I get a kick out of surveys like this when I see them online. They always make me wonder where the question originated from or why anyone thought it was important to find out the answer. Today's random survey and data to support it comes in the form of finding out how much weight people in each state would be willing to gain in order to keep drinking alcohol. In other words, would you keep drinking if you knew you would gain 5 lbs? What about ten? Fifteen? Where would you draw the line for weight gain before you decided that you would give it up? And where do you think Montana ranked when compared to the rest of the states?

Montana didn't score quite as bad as I thought it would

I know we love our alcohol here in Big Sky Country. But holy smokes, the study from drugabuse.com shows that Rhode Islanders appear to be on a whole other level when it comes to how many pounds they would pack on to keep the drinks flowing! Rhode Island topped the list as survey takers said they would be willing to gain an extra 28 lbs before giving up their booze. Wow, that's just crazy! Montana actually finished near the middle of the pack as the average for the state ended up being 11 lbs. And as the website mentions, that's about the same as carrying around an extra 176 slices of bacon in your body! One interesting fact is that no state had a number that came out to be below 8 lbs.

How much weight would you be willing to gain?

The next time you stop by one of our state's great breweries, or when you find yourself getting home from work, kicking back, and popping a top, just think to yourself what the magic number is when it comes to how much weight you would be willing to gain to give up that delicious alcoholic beverage.

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To find the best beer in each state and Washington D.C., Stacker analyzed January 2020 data from BeerAdvocate, a website that gathers user scores for beer in real-time. BeerAdvocate makes its determinations by compiling consumer ratings for all 50 states and Washington D.C. and applying a weighted rank to each. The weighted rank pulls the beer toward the list's average based on the number of ratings it has and aims to allow lesser-known beers to increase in rank. Only beers with at least 10 rankings to be considered; we took it a step further to only include beers with at least 100 user rankings in our gallery. Keep reading to find out what the best beer is in each of the 50 states and Washington D.C.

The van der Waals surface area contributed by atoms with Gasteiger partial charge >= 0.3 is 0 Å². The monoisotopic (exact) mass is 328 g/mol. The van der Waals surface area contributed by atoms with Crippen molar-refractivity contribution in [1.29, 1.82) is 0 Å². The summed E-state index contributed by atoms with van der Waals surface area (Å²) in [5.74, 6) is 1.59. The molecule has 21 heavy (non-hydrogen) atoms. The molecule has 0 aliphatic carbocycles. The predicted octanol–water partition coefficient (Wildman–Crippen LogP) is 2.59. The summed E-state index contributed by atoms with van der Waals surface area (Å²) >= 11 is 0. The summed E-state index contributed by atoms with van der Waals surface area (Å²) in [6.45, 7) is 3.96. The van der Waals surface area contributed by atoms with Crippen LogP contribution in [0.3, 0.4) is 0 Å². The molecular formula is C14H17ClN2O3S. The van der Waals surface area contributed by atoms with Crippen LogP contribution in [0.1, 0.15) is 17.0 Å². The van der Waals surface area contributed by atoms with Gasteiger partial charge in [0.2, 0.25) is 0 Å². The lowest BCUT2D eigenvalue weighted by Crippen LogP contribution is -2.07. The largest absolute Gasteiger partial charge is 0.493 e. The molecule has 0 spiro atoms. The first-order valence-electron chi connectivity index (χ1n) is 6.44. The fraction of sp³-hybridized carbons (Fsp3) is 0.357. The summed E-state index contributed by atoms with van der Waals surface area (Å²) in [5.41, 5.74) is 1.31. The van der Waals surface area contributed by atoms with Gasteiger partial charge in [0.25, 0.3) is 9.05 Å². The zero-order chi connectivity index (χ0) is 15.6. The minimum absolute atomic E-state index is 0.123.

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On the list, there's a robust mix of offerings from great schools and nightlife to high walkability and public parks. Some areas have enjoyed rapid growth thanks to new businesses moving to the area, while others offer glimpses into area history with well-preserved architecture and museums. Keep reading to see if your hometown made the list.

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